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Future Site of the War of 1812 Monument Dedicated with Historic Soil and Waters

July 23, 2014

OTTAWA, ONTARIO--(Marketwired - July 23, 2014) - Department of Canadian Heritage

Ahead of the start of construction at the future site of the War of 1812 Monument, the Government of Canada took time to dedicate the site in remembrance of the bravery and sacrifice shown in one of Canada's pivotal conflicts.

Soil samples from 10 key War of 1812 battlefield sites, as well as water samples from the Atlantic and Pacific oceans, Lake Champlain, and some of the Great Lakes, were poured at the base of an Acer rubrum red maple tree that was planted in close proximity to the monument's future site. Cadets and a fife and drum corps were on hand to mark the occasion and demonstrate the importance of never forgetting the men and women who fought to defend their homes. The victory they helped win enabled a strong and independent Canada to come into existence within North America.

Canadian Heritage is pleased to work with Public Works and Government Services Canada and the National Capital Commission on this project, which will become a lasting symbol in the nation's capital of the importance of the War of 1812 in Canada's history.

Quick Facts

-- The national design competition for the War of 1812 Monument was launched in September 2012.



-- The design by Toronto sculptor Adrienne Alison won the competition. This

was announced in June 2013. -- The unveiling of the monument is planned for fall 2014.



Quotes

"This monument in Canada's Capital will remind us how those of diverse backgrounds and various regions came together to fight for their land, their homes, and their families during the War of 1812. The story of the independent and free country we know today will be shared with the thousands of people who visit Parliament Hill and see this legacy."

-The Honourable Shelly Glover, Minister of Canadian Heritage and Official Languages Associated Links The War of 1812 War of 1812 Battle Honours War of 1812 Monument



The Maple Leaf - A national symbol of Canada

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Backgrounder

The War of 1812 - The Fight for Canada

For the duration of the commemoration of the War of 1812, the Government of Canada is committed to remembering and honouring how Canadians from diverse backgrounds and regions came together to fight for Canada, and together grew a greater sense of nationhood. The War of 1812 Monument is one of the numerous initiatives in which the Government of Canada is investing to increase Canadians' awareness of this defining moment in our history.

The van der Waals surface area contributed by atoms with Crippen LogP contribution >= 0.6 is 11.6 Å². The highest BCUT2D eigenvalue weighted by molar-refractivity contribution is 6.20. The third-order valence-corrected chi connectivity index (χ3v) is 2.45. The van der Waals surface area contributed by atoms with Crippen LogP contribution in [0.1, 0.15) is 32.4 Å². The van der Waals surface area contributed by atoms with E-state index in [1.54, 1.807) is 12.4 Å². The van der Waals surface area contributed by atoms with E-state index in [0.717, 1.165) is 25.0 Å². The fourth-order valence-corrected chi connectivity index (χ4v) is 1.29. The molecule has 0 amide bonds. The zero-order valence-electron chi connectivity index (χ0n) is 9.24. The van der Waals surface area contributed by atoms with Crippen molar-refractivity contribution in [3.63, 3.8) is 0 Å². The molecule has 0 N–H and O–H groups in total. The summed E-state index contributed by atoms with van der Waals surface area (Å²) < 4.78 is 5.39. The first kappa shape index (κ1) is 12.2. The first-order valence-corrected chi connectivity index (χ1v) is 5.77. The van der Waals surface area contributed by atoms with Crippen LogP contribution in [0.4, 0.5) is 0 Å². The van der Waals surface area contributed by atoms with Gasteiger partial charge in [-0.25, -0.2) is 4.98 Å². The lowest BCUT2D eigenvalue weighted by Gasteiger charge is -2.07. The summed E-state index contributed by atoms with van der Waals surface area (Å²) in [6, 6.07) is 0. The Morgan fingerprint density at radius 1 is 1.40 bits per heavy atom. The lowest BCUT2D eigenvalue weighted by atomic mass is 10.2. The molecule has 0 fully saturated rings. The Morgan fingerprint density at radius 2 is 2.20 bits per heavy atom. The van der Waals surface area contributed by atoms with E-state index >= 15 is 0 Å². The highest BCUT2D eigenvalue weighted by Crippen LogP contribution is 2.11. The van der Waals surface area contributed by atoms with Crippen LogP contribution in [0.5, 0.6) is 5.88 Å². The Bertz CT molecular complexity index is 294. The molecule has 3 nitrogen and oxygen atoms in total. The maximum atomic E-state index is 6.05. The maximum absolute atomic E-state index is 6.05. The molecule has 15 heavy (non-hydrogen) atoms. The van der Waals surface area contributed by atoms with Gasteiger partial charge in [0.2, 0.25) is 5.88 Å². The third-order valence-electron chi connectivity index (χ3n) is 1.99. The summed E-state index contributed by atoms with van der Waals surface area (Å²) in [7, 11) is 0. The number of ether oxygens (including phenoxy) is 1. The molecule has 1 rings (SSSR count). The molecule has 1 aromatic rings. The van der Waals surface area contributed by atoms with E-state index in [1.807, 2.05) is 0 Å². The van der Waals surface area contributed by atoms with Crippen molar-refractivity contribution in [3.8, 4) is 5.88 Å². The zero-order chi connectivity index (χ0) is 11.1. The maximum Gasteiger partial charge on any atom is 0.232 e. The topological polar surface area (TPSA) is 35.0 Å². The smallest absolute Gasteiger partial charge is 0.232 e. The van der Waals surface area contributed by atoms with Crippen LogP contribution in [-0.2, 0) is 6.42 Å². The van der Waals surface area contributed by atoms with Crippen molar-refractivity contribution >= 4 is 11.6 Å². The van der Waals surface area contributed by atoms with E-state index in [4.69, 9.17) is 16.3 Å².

As part of today's dedication ceremony, soil samples from 10 key battlefield sites and water samples from 6 bodies of water representing the important naval conflicts of the War of 1812 were poured at the base of a commemorative tree planted on Parliament Hill adjacent to the future site of the War of 1812 Monument.

Collecting samples of soil from battlefield sites and water from the scenes of major naval conflicts for commemorative purposes is an ancient military and navy tradition. The first 6 of the 10 soil samples come from decisive battles for which Battle Honours have been awarded to Canadian Army regiments linked to the War of 1812: "QUEENSTON," and "DETROIT," in 1812; "MAUMEE," "CHATEAUGUAY" and "CRYSLER'S FARM," in 1813; and "NIAGARA" for the actions on the Niagara Peninsula in 1814.

Parks Canada led the collection of soil samples from each of the following battlefield sites:

1. Queenston Heights National Historic Site in Queenston, Ontario, was the location of the first major battle fought in Canada during the War of



1812. The battle was fought on October 13, 1812. Here, British, Canadian

and First Nations forces defeated an invading American force. Today the site is marked by Brock's Monument, an iconic and imposing masonry column, which contains the tomb of Major-General Sir Isaac Brock, the British commander who was killed leading his troops during the battle. Four Canadian Army regiments linked to the battle carry the QUEENSTON Battle Honour. 2. Fort Malden National Historic Site in Amherstburg, Ontario, was the



mustering point for the British, Canadian, and First Nations forces that

successfully captured Fort Detroit in August 1812. It was at Fort Malden